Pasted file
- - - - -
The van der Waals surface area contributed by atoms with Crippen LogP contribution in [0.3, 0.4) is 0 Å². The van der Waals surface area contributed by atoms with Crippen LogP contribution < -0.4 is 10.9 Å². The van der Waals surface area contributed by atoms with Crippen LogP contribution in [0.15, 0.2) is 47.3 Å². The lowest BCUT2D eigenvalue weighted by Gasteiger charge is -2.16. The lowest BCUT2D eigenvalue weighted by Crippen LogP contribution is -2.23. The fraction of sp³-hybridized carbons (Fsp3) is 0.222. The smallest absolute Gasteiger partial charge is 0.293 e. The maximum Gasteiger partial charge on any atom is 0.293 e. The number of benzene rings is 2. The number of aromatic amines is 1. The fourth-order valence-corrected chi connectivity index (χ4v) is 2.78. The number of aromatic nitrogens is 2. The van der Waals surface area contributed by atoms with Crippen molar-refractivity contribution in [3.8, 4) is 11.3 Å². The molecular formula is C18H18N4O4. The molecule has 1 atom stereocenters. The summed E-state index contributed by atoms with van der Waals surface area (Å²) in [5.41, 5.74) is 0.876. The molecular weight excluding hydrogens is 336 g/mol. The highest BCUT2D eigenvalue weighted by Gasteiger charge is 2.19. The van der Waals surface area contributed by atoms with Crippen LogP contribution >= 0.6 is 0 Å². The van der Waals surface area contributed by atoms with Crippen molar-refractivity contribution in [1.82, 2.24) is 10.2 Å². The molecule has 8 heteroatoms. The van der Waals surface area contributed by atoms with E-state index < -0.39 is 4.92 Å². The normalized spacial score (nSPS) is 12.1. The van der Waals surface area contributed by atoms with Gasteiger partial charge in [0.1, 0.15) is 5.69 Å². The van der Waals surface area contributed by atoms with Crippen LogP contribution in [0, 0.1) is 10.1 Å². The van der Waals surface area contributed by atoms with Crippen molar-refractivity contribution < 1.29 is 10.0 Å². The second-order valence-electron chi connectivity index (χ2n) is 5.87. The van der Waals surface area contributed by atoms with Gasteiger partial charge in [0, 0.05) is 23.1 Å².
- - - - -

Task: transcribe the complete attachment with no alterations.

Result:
The van der Waals surface area contributed by atoms with Crippen LogP contribution in [0.3, 0.4) is 0 Å². The van der Waals surface area contributed by atoms with Crippen LogP contribution < -0.4 is 10.9 Å². The van der Waals surface area contributed by atoms with Crippen LogP contribution in [0.15, 0.2) is 47.3 Å². The lowest BCUT2D eigenvalue weighted by Gasteiger charge is -2.16. The lowest BCUT2D eigenvalue weighted by Crippen LogP contribution is -2.23. The fraction of sp³-hybridized carbons (Fsp3) is 0.222. The smallest absolute Gasteiger partial charge is 0.293 e. The maximum Gasteiger partial charge on any atom is 0.293 e. The number of benzene rings is 2. The number of aromatic amines is 1. The fourth-order valence-corrected chi connectivity index (χ4v) is 2.78. The number of aromatic nitrogens is 2. The van der Waals surface area contributed by atoms with Crippen molar-refractivity contribution in [3.8, 4) is 11.3 Å². The molecular formula is C18H18N4O4. The molecule has 1 atom stereocenters. The summed E-state index contributed by atoms with van der Waals surface area (Å²) in [5.41, 5.74) is 0.876. The molecular weight excluding hydrogens is 336 g/mol. The highest BCUT2D eigenvalue weighted by Gasteiger charge is 2.19. The van der Waals surface area contributed by atoms with Crippen LogP contribution >= 0.6 is 0 Å². The van der Waals surface area contributed by atoms with Crippen molar-refractivity contribution in [1.82, 2.24) is 10.2 Å². The molecule has 8 heteroatoms. The van der Waals surface area contributed by atoms with E-state index < -0.39 is 4.92 Å². The normalized spacial score (nSPS) is 12.1. The van der Waals surface area contributed by atoms with Gasteiger partial charge in [0.1, 0.15) is 5.69 Å². The van der Waals surface area contributed by atoms with Crippen LogP contribution in [0, 0.1) is 10.1 Å². The van der Waals surface area contributed by atoms with Crippen molar-refractivity contribution < 1.29 is 10.0 Å². The second-order valence-electron chi connectivity index (χ2n) is 5.87. The van der Waals surface area contributed by atoms with Gasteiger partial charge in [0, 0.05) is 23.1 Å².